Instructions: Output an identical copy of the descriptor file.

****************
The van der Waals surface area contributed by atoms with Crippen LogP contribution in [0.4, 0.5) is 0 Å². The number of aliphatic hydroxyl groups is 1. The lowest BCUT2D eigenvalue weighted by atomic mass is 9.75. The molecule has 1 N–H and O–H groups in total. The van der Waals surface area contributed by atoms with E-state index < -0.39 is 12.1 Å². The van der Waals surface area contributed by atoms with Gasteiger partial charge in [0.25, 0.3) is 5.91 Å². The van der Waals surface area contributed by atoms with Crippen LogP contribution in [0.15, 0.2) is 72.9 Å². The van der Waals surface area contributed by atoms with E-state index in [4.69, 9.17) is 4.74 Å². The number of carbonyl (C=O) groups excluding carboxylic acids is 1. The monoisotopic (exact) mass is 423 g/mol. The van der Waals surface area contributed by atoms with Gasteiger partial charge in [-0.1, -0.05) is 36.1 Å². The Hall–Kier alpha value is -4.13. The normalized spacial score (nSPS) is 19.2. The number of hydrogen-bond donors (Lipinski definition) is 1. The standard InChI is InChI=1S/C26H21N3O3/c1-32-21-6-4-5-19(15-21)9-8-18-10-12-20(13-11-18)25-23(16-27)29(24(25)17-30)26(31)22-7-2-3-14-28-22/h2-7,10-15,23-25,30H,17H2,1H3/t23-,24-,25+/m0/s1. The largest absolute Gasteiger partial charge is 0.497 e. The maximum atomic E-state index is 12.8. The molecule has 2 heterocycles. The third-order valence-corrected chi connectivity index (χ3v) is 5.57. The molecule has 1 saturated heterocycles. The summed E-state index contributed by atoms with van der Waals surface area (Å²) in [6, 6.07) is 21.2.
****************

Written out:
The van der Waals surface area contributed by atoms with Crippen LogP contribution in [0.4, 0.5) is 0 Å². The number of aliphatic hydroxyl groups is 1. The lowest BCUT2D eigenvalue weighted by atomic mass is 9.75. The molecule has 1 N–H and O–H groups in total. The van der Waals surface area contributed by atoms with E-state index < -0.39 is 12.1 Å². The van der Waals surface area contributed by atoms with Gasteiger partial charge in [0.25, 0.3) is 5.91 Å². The van der Waals surface area contributed by atoms with Crippen LogP contribution in [0.15, 0.2) is 72.9 Å². The van der Waals surface area contributed by atoms with E-state index in [4.69, 9.17) is 4.74 Å². The number of carbonyl (C=O) groups excluding carboxylic acids is 1. The monoisotopic (exact) mass is 423 g/mol. The van der Waals surface area contributed by atoms with Gasteiger partial charge in [-0.1, -0.05) is 36.1 Å². The Hall–Kier alpha value is -4.13. The normalized spacial score (nSPS) is 19.2. The number of hydrogen-bond donors (Lipinski definition) is 1. The standard InChI is InChI=1S/C26H21N3O3/c1-32-21-6-4-5-19(15-21)9-8-18-10-12-20(13-11-18)25-23(16-27)29(24(25)17-30)26(31)22-7-2-3-14-28-22/h2-7,10-15,23-25,30H,17H2,1H3/t23-,24-,25+/m0/s1. The largest absolute Gasteiger partial charge is 0.497 e. The maximum atomic E-state index is 12.8. The molecule has 2 heterocycles. The third-order valence-corrected chi connectivity index (χ3v) is 5.57. The molecule has 1 saturated heterocycles. The summed E-state index contributed by atoms with van der Waals surface area (Å²) in [6, 6.07) is 21.2.